Slavic Surnames

These names are used by Slavic peoples.
Vlahović Serbian, Croatian
Patronymic from Serbo-Croatian Vlah meaning "Romanian".
Vlasák Czech
Derived from Czech vlas "hair", probably referring to a barber or a person who bought and sold hair.
Vlašić Croatian
Patronymic from the nickname Vlah meaning "Romanian".
Vlašič Slovene
Patronymic from the nickname Vlah meaning "Romanian".
Vlček Czech
Diminutive form of Czech vlk meaning "wolf".
Vodenicharov Bulgarian
Patronymic derived from Bulgarian воденичар (vodenichar) meaning "miller".
Volkov Russian
Patronymic derived from Russian волк (volk) meaning "wolf".
Voronin Russian
Derived from Russian ворона (vorona) meaning "crow".
Vrubel Czech
From a nickname derived from Czech vrabec meaning "sparrow".
Vukoja Croatian
Derived from the given name Vuk.
Vuković Serbian, Croatian
Derived from the given name Vuk.
Walentowicz Polish
Means "son of Walenty".
Warszawski Polish, Jewish
Place name for someone from the Polish city of Warsaw, itself derived from the given name Warsz, a short form of Warcisław.
Wasilewski Polish
Means "son of Wasyl".
Wiater Polish
Derived from Polish wiatr "wind", a nickname for a quick person.
Wilk Polish
Means "wolf" in Polish.
Winogrodzki Polish
Polish cognate of Vinogradov.
Wiśniewski Polish
From the name of various Polish towns named Wiśniewo, derived from Polish wiśnia meaning "sour cherry".
Wojciechowski Polish
From the given name Wojciech.
Wójcik Polish
From the Polish word wójt meaning "chief, mayor" (related to German Vogt).
Wojda Polish
Variant of Wojewoda.
Wojewoda Polish
From the Polish title wojewoda meaning "governor, voivode" (originally meaning "warlord").
Wolanski Polish
Denoted a person who came from one of the places in Poland called Wola or Wolany, derived from the given name Wolan meaning "to want".
Woźniak Polish
From Polish woźny meaning "caretaker, clerk".
Wrona Polish
Derived from Polish wrona meaning "crow".
Wronski Polish
Derived from Polish wrona meaning "crow".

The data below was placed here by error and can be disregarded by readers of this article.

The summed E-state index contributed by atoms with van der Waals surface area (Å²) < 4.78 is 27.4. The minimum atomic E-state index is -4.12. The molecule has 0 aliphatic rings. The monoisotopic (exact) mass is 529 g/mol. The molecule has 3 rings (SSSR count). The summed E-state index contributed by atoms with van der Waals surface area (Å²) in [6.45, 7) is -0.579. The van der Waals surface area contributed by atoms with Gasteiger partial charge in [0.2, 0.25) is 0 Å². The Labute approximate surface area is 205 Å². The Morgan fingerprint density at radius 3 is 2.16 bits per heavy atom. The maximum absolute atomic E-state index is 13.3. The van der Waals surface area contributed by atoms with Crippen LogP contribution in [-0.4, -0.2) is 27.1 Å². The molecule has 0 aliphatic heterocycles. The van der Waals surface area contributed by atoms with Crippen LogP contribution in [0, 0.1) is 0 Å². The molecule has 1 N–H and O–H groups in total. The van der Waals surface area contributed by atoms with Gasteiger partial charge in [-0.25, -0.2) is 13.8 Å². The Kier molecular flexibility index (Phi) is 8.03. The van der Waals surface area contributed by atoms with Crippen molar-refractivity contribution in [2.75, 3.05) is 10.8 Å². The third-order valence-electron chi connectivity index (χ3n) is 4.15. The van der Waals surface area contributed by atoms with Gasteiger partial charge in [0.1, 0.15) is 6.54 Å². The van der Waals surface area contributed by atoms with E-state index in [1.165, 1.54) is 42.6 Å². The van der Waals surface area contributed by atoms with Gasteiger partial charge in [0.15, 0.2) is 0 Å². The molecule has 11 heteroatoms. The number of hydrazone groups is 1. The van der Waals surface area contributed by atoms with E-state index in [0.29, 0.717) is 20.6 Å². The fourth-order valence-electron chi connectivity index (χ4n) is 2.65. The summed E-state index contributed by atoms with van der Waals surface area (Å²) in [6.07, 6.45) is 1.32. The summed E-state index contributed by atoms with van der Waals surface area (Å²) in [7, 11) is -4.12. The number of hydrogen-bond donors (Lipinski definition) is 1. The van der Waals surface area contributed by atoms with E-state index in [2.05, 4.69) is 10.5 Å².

Wyrick Polish (Anglicized)
Americanized form of Wyrzyk.
Wyrzykowski Polish
Possibly from the Polish place name Wyrzyki, of uncertain meaning, maybe "away from the river".
Yakovlev Russian
Means "son of Yakov".
Yanev Bulgarian
Means "son of Yane", a diminutive of Yoan 2.
Yankov Bulgarian
Means "son of Yanko".
Yordanov Bulgarian
Means "son of Yordan".
Ząbek Polish
From Polish zab "tooth" and a diminutive suffix.
Zahariev Bulgarian
Means "son of Zahari".
Zahradník Czech
Derived from Czech zahrada meaning "garden". It referred to someone who owned less land than a Sedlák or a Dvořák, but more land than a Chalupník.
Zając Polish
Means "hare" in Polish.
Zawisza Polish
Derived from the Old Polish given name Zawisza.
Zdravkov Bulgarian
Means "son of Zdravko".
Zdunowski Polish
Denoted a person from one of the various towns named Zduny in Poland, which is derived from Polish zdun meaning "potter". It can also be an occupational surname derived directly from zdun.
Zelenka Czech
Czech cognate of Zieliński.
Zelenko Ukrainian
Ukrainian cognate of Zieliński.
Zeman Czech
Means "landowner", derived from Czech zem "land". A famous bearer is the soccer coach Zdeněk Zeman (1947-).
Zhivkov Bulgarian
Means "son of Zhivko".
Zieliński Polish
From Polish zieleń meaning "green". It was possibly a nickname for a person who dressed in green clothing.
Ziemniak Polish
Means "potato" in Polish.
Ziętek Polish
Possibly from a diminutive of Polish zięć meaning "son-in-law".
Zima Czech, Slovak, Polish, Russian
From a Slavic word meaning "winter". This may have been a nickname for a person with a chilly personality.
Žitnik Slovene, Czech
From the Slavic root žito meaning "rye". This was an occupational name for a dealer in rye or a baker.
Zlatkov Bulgarian
Means "son of Zlatko".
Zorić Serbian, Croatian
Means "son of Zora".
Żukowski Polish
From various Polish towns named Żukowo or Żuków, which are derived from żuk "beetle".
Župan Croatian
Croatian cognate of Zupan.
Zupan Slovene
From Slavic župan meaning "head of the district, community leader".
Zupančič Slovene
Patronymic form of Zupan.
Żuraw Polish
Means "crane" in Polish, a nickname for a tall person.
Zyma Ukrainian
Ukrainian form of Zima.